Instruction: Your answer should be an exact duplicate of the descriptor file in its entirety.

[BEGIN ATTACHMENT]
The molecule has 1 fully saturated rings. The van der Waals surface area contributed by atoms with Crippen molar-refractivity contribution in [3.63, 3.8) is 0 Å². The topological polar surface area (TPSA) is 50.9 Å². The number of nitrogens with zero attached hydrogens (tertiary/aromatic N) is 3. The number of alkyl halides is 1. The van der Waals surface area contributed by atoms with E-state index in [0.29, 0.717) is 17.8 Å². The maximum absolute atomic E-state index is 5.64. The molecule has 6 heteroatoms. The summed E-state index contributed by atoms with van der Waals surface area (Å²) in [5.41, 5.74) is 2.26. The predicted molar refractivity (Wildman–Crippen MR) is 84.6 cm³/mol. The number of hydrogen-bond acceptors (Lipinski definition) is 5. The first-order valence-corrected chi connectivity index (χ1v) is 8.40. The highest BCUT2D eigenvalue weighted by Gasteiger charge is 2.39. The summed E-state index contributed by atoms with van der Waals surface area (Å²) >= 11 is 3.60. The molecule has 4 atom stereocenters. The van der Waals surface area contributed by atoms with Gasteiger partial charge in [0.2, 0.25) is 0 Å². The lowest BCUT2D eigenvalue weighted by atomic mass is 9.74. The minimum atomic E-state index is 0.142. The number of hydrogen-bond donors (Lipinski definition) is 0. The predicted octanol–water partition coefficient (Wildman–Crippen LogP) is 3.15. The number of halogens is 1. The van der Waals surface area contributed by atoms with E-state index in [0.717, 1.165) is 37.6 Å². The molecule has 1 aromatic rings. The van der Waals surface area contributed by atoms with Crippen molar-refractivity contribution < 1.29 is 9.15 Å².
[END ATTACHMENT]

The molecule has 1 fully saturated rings. The van der Waals surface area contributed by atoms with Crippen molar-refractivity contribution in [3.63, 3.8) is 0 Å². The topological polar surface area (TPSA) is 50.9 Å². The number of nitrogens with zero attached hydrogens (tertiary/aromatic N) is 3. The number of alkyl halides is 1. The van der Waals surface area contributed by atoms with E-state index in [0.29, 0.717) is 17.8 Å². The maximum absolute atomic E-state index is 5.64. The molecule has 6 heteroatoms. The summed E-state index contributed by atoms with van der Waals surface area (Å²) in [5.41, 5.74) is 2.26. The predicted molar refractivity (Wildman–Crippen MR) is 84.6 cm³/mol. The number of hydrogen-bond acceptors (Lipinski definition) is 5. The first-order valence-corrected chi connectivity index (χ1v) is 8.40. The highest BCUT2D eigenvalue weighted by Gasteiger charge is 2.39. The summed E-state index contributed by atoms with van der Waals surface area (Å²) >= 11 is 3.60. The molecule has 4 atom stereocenters. The van der Waals surface area contributed by atoms with Gasteiger partial charge in [0.2, 0.25) is 0 Å². The lowest BCUT2D eigenvalue weighted by atomic mass is 9.74. The minimum atomic E-state index is 0.142. The number of hydrogen-bond donors (Lipinski definition) is 0. The predicted octanol–water partition coefficient (Wildman–Crippen LogP) is 3.15. The number of halogens is 1. The van der Waals surface area contributed by atoms with E-state index in [0.717, 1.165) is 37.6 Å². The molecule has 1 aromatic rings. The van der Waals surface area contributed by atoms with Crippen molar-refractivity contribution < 1.29 is 9.15 Å².